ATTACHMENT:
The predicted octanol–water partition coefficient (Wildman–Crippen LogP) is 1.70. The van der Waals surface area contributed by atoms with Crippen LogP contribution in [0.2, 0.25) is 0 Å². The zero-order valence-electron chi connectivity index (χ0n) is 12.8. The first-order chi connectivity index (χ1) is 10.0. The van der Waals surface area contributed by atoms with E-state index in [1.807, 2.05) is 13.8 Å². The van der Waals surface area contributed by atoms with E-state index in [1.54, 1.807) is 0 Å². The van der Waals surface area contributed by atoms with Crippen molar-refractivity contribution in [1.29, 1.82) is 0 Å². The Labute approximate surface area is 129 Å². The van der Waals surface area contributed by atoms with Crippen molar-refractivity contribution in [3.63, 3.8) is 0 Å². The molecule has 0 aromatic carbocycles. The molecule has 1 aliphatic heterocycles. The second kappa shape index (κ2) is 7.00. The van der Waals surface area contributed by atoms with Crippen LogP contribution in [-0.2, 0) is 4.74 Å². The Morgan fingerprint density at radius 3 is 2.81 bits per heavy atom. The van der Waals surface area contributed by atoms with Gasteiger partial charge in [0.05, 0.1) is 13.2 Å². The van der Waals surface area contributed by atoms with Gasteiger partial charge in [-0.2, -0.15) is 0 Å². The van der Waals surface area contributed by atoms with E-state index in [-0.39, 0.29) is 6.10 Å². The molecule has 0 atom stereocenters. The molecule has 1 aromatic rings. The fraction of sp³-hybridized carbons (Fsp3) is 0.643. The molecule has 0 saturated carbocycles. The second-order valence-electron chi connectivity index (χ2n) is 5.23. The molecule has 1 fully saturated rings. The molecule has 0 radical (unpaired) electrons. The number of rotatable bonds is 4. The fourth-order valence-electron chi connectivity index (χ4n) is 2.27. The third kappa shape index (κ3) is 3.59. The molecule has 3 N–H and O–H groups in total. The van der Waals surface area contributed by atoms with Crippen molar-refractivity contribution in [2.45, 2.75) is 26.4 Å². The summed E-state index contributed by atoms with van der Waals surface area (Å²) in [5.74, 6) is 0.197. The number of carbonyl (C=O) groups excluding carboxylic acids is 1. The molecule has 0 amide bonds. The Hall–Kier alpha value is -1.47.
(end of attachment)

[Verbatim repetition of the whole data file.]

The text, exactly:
The predicted octanol–water partition coefficient (Wildman–Crippen LogP) is 1.70. The van der Waals surface area contributed by atoms with Crippen LogP contribution in [0.2, 0.25) is 0 Å². The zero-order valence-electron chi connectivity index (χ0n) is 12.8. The first-order chi connectivity index (χ1) is 10.0. The van der Waals surface area contributed by atoms with E-state index in [1.807, 2.05) is 13.8 Å². The van der Waals surface area contributed by atoms with E-state index in [1.54, 1.807) is 0 Å². The van der Waals surface area contributed by atoms with Crippen molar-refractivity contribution in [1.29, 1.82) is 0 Å². The Labute approximate surface area is 129 Å². The van der Waals surface area contributed by atoms with Crippen molar-refractivity contribution in [3.63, 3.8) is 0 Å². The molecule has 0 aromatic carbocycles. The molecule has 1 aliphatic heterocycles. The second kappa shape index (κ2) is 7.00. The van der Waals surface area contributed by atoms with Crippen LogP contribution in [-0.2, 0) is 4.74 Å². The Morgan fingerprint density at radius 3 is 2.81 bits per heavy atom. The van der Waals surface area contributed by atoms with Gasteiger partial charge in [0.05, 0.1) is 13.2 Å². The van der Waals surface area contributed by atoms with Gasteiger partial charge in [-0.2, -0.15) is 0 Å². The van der Waals surface area contributed by atoms with E-state index in [-0.39, 0.29) is 6.10 Å². The molecule has 0 atom stereocenters. The molecule has 1 aromatic rings. The fraction of sp³-hybridized carbons (Fsp3) is 0.643. The molecule has 0 saturated carbocycles. The second-order valence-electron chi connectivity index (χ2n) is 5.23. The molecule has 1 fully saturated rings. The molecule has 0 radical (unpaired) electrons. The number of rotatable bonds is 4. The fourth-order valence-electron chi connectivity index (χ4n) is 2.27. The third kappa shape index (κ3) is 3.59. The molecule has 3 N–H and O–H groups in total. The van der Waals surface area contributed by atoms with Crippen molar-refractivity contribution in [2.45, 2.75) is 26.4 Å². The summed E-state index contributed by atoms with van der Waals surface area (Å²) in [5.74, 6) is 0.197. The number of carbonyl (C=O) groups excluding carboxylic acids is 1. The molecule has 0 amide bonds. The Hall–Kier alpha value is -1.47.